WHY I THINK ‘RIR’ TRAINING SUCKS…

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I am sure more than a few of you are already worked up after reading the title, and you can not wait to get to the comment section. Slow down, take a deep breath, and try to read the entire article before you get yourself bothered. Then, you can let me have it.

I will state the obvious and go on record by saying that I do not believe stopping a set before you can get as many reps as possible is the best approach if maximum hypertrophy is your goal. That being said, there are a couple of exceptions, and I will get to those in a few minutes. Right now, I need to back up my opinion by expounding.


Reps in Reserve

If you do not know what RIR training is, it is leaving “reps in reserve” or stopping a set before you have reached the maximum number of reps you could get if you went to failure or to the point where you know you could not possibly have gotten one more rep. Most people believe they go to failure or are very close, but I have been a coach in the bodybuilding industry for over 20 years and trained for 40 years. I can tell you that a very small percentage of people in the vast majority of gyms train to failure. In short, most people do not train nearly as hard as they think they do. Even more need to train harder to grow optimally and consistently.

The main reason I am not a fan of RIR training is because measuring reps in reserve is a huge grey area. If I have trained for 40 years and do not know how many more reps I can get before failing, I have no idea how a newbie could figure this out. I have gotten three more reps than I thought I would (with great form because I am a form guy), and I have failed four or more reps before I thought I would. I go into working sets with the mindset that I will get as many reps as I can with good form, and the set stops when I either fail or there is no possible way to get another rep because I barely was able to finish the last rep.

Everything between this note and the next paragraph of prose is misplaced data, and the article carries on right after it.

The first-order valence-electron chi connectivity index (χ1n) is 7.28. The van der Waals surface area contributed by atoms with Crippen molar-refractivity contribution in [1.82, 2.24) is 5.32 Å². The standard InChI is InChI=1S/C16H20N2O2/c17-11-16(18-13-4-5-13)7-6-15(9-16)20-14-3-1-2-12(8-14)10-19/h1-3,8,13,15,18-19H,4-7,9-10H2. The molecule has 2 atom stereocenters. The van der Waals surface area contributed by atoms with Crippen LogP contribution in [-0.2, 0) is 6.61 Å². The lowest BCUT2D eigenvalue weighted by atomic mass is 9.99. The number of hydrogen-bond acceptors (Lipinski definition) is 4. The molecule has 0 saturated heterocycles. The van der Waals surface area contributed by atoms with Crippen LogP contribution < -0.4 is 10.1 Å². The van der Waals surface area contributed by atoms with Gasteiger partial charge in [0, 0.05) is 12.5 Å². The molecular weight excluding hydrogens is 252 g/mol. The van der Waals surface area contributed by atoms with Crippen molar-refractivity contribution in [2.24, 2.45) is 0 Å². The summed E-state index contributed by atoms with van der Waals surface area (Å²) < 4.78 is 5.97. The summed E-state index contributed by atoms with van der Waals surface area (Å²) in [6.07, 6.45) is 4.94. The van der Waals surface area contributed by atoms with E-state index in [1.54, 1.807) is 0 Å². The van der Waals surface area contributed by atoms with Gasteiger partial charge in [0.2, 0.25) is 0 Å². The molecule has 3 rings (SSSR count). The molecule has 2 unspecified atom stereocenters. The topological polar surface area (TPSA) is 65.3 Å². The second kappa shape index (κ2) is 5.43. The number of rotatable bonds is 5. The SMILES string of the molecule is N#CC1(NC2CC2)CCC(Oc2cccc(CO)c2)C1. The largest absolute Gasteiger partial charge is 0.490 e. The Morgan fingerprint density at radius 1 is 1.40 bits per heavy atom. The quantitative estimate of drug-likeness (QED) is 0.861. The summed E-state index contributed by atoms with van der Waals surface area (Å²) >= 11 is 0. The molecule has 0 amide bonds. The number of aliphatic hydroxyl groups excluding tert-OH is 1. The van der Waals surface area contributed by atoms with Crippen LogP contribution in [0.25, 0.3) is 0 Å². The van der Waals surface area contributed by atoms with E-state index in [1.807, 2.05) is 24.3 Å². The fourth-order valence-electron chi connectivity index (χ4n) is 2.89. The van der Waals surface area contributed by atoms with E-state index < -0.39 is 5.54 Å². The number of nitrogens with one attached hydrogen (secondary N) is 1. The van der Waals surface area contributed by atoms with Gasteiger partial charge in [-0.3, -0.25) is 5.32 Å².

The Only Exceptions

Training to failure is pretty cut-and-dried; you either do the set until you can not get another rep, or you quit early and hope that was enough of a stimulus to grow. I do not know about you, but the people I see growing the most in the gym are training their asses off. Leaving reps in reserve is not training your ass off.

I mentioned earlier that there are exceptions. I can only think of two solid reasons why RIR could be beneficial.

1. Warm-up Sets

Warm-up sets could be considered RIR sets because they obviously should not be performed to failure. I would be fine with calling warm-up sets RIR sets, but we already have a name for them; they are called WARM-UP SETS. If something has already been labeled, and that label is understood by almost everyone who has lifted a weight, there is no good reason to rebrand that label by calling it something else. This would be akin to calling a shopping cart a trolley in the US. It is a SHOPPING CART, and everyone knows what a shopping cart is. None of my UK friends are going to convince me otherwise. You know who you are.

2. Training While on a Deload/Cruise Week

A deload or cruise week is a week where you train less than 100 percent effort so that your body can recover from the blasting weeks that came before and help to keep you from overtraining. Training to failure is demanding, and the body needs rest from those demands. Taking a week, every six to nine weeks of training to failure, is a good idea.